Gilded Marchpane (scottish Elizabethan)
** British Measurements **
Preheat the oven to 300oF / 150oC / gas mark 2.
Work the ground almonds, sugar and rose-water together to make a stiff
paste. Knead until quite smooth. Reserve a little of the marzipan for
decorating the marchpane and place the rest on a sheet of greaseproof
paper. Roll it into a circle, about 3/8-inch thick, and decorate the
edges with the back of a knife as you would a pie. Slip the marzipan
on to a baking sheet and bake for 15 minutes, then turn off the oven,
open the oven door and leave to cook for another 15 minutes, then
turn off the oven, open the oven door and leave to cook for another
15 minutes, or until firm and dry, but only lightly coloured.
Meanwhile, mix the rose-water and icing sugar to a thin paste for the
glaze. Brush over the marchpane and continue cooking for about 5
minutes until dry and glossy. Remove from the oven and leave to cool.
Roll out the reserved marzipan until quite thin and cut out into
hearts, diamonds, letters, animals or birds. Paint with edible gold
colouring and fix on to the glazed marchpane as it dries to form
patterns or pictures. Alternately, the reserved marzipan can be
modelled into figures of animals or birds, or into knots which can be
gilded as before. Sugar-coated caraway, fennel or coriander seeds, or
confectioners' silver balls can also be used for decoration. Serve as
a sweetmeat with coffee at the end of a meal.
** A Book of Historical Recipes **
by Sara Paston-Williams The National Trust of Scotland, 1995
ISBN = 0-7078-0240-7
Scanned and formatted for you by The WEE Scot -- pol mac Griogair
How to make Marchpane Cake (dated from 1699 AD)
"Take blancht Almonds and sugar and beat them up into a Past, and
when have beaten it into a Past, rowl it out about the thickness that
you will have your Marchpane Cakes to be and cut them in 3 square
pieces and set an Edge to them of the same past, and Impress the
Edges of them, then take Rose Watter and beat searced sugar in it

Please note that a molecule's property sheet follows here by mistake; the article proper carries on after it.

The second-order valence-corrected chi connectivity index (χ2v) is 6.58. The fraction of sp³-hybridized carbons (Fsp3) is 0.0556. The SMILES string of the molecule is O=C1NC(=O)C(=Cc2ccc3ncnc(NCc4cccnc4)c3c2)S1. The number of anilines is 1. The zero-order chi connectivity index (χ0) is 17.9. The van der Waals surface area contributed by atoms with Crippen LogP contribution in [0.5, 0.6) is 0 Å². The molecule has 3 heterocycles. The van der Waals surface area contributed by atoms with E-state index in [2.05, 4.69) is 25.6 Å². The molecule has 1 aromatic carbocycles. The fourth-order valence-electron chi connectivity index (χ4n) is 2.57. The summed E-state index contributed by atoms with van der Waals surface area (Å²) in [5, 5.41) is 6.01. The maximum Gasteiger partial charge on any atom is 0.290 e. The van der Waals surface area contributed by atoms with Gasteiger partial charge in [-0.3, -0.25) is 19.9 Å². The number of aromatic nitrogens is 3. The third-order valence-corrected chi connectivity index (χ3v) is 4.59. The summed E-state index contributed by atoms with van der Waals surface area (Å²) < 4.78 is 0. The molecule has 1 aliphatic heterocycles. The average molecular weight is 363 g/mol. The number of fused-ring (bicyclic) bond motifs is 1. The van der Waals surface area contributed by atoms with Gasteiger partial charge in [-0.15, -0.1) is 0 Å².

till it be as thick as Pancakes, butter and wet them within it and
strew a few of Bisketts in them and set them upon Wafers, and set
them againe upon Papers and bake them, and keep them for your use."
To gild a Marchpane or any other kind of Tart (dated from 1584 AD)
"Take and cut your leafe of golde, as it lieth upon the booke, into
square peeces like Dice and with a Conies tailes end moysted a
little, take golde up by the one corner, lay it on the place beeing
first made moyste, and with another tayle of a Conie drie presse the
golde downe close. And if ye will have the forme of an Harte, or the
name of Iesus, or any other thing whatsoever; cut the same through a
peece of paper and lay the paper upon your Marchpane or Tart; then
make the voide place of the Paper (through which the Marchpane
appeareth) moyste with Rose Water, laye on your golde, presse it
down, take off your Paper and there remaineth behinde in golde the
print cut in the saide paper."
Historical note: The marchpane was the centrepiece of any banquet.
It was a large flat disc of marzipan, sometimes with a raised rim
round the edge, weighing perhaps 3 to 4 pounds or more, which was
iced, sumptuously decorated and surmounted for special occasions with
three-dimensional figures or models in cast sugar (hot sugar syrup
moulded in stone, wooden or pewter shapes); sugar plate (similar to
modern fondant icing) or almond paste. Finally, the marchpane was
often gilded with gold leaf, readily available but exceedingly
expensive in Elizabethan times.